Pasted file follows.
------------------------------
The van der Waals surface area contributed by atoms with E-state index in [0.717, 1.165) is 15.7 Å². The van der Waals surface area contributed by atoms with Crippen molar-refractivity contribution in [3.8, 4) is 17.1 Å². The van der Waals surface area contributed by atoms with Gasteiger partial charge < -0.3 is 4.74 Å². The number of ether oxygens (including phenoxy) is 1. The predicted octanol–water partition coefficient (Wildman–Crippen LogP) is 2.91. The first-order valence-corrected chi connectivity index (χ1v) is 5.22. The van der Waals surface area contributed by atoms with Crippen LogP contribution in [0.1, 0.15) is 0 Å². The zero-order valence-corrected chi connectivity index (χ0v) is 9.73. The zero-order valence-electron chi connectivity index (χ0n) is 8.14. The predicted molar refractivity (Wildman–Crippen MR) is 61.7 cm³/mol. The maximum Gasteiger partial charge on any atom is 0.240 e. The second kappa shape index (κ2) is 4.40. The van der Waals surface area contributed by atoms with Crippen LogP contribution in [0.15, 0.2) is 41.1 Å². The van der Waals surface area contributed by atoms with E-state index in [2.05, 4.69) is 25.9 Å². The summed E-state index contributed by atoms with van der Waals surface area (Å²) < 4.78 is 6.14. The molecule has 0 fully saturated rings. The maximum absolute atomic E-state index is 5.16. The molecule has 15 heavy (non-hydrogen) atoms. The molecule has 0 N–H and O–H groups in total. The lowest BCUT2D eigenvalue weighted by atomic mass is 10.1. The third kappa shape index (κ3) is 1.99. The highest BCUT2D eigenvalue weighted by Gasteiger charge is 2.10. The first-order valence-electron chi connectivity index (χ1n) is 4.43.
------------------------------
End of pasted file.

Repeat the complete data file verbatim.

The van der Waals surface area contributed by atoms with E-state index in [0.717, 1.165) is 15.7 Å². The van der Waals surface area contributed by atoms with Crippen molar-refractivity contribution in [3.8, 4) is 17.1 Å². The van der Waals surface area contributed by atoms with Gasteiger partial charge < -0.3 is 4.74 Å². The number of ether oxygens (including phenoxy) is 1. The predicted octanol–water partition coefficient (Wildman–Crippen LogP) is 2.91. The first-order valence-corrected chi connectivity index (χ1v) is 5.22. The van der Waals surface area contributed by atoms with Crippen LogP contribution in [0.1, 0.15) is 0 Å². The zero-order valence-corrected chi connectivity index (χ0v) is 9.73. The zero-order valence-electron chi connectivity index (χ0n) is 8.14. The predicted molar refractivity (Wildman–Crippen MR) is 61.7 cm³/mol. The maximum Gasteiger partial charge on any atom is 0.240 e. The second kappa shape index (κ2) is 4.40. The van der Waals surface area contributed by atoms with Crippen LogP contribution in [0.15, 0.2) is 41.1 Å². The van der Waals surface area contributed by atoms with E-state index in [2.05, 4.69) is 25.9 Å². The summed E-state index contributed by atoms with van der Waals surface area (Å²) < 4.78 is 6.14. The molecule has 0 fully saturated rings. The maximum absolute atomic E-state index is 5.16. The molecule has 15 heavy (non-hydrogen) atoms. The molecule has 0 N–H and O–H groups in total. The lowest BCUT2D eigenvalue weighted by atomic mass is 10.1. The third kappa shape index (κ3) is 1.99. The highest BCUT2D eigenvalue weighted by Gasteiger charge is 2.10. The first-order valence-electron chi connectivity index (χ1n) is 4.43.